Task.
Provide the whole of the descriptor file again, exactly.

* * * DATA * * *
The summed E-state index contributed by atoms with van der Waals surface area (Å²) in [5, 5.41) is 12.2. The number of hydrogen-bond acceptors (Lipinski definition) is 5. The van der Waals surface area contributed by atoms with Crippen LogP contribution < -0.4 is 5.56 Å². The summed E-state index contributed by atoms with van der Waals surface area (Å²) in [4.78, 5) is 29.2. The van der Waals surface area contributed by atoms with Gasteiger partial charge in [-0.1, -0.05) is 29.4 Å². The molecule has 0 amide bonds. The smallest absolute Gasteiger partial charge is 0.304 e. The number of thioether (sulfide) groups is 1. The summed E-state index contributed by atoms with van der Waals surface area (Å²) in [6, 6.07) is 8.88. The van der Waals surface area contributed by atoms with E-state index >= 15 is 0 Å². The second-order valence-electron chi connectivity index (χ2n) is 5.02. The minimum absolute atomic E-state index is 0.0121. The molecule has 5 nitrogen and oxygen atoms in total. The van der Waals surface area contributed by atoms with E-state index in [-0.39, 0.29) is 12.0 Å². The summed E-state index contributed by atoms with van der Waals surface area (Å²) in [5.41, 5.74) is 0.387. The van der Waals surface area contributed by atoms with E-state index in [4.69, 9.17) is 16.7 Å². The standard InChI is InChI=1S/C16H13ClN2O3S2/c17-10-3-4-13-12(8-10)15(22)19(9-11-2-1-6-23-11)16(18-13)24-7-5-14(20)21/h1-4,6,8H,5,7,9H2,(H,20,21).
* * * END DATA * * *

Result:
The summed E-state index contributed by atoms with van der Waals surface area (Å²) in [5, 5.41) is 12.2. The number of hydrogen-bond acceptors (Lipinski definition) is 5. The van der Waals surface area contributed by atoms with Crippen LogP contribution < -0.4 is 5.56 Å². The summed E-state index contributed by atoms with van der Waals surface area (Å²) in [4.78, 5) is 29.2. The van der Waals surface area contributed by atoms with Gasteiger partial charge in [-0.1, -0.05) is 29.4 Å². The molecule has 0 amide bonds. The smallest absolute Gasteiger partial charge is 0.304 e. The number of thioether (sulfide) groups is 1. The summed E-state index contributed by atoms with van der Waals surface area (Å²) in [6, 6.07) is 8.88. The van der Waals surface area contributed by atoms with E-state index >= 15 is 0 Å². The second-order valence-electron chi connectivity index (χ2n) is 5.02. The minimum absolute atomic E-state index is 0.0121. The molecule has 5 nitrogen and oxygen atoms in total. The van der Waals surface area contributed by atoms with E-state index in [-0.39, 0.29) is 12.0 Å². The summed E-state index contributed by atoms with van der Waals surface area (Å²) in [5.41, 5.74) is 0.387. The van der Waals surface area contributed by atoms with E-state index in [4.69, 9.17) is 16.7 Å². The standard InChI is InChI=1S/C16H13ClN2O3S2/c17-10-3-4-13-12(8-10)15(22)19(9-11-2-1-6-23-11)16(18-13)24-7-5-14(20)21/h1-4,6,8H,5,7,9H2,(H,20,21).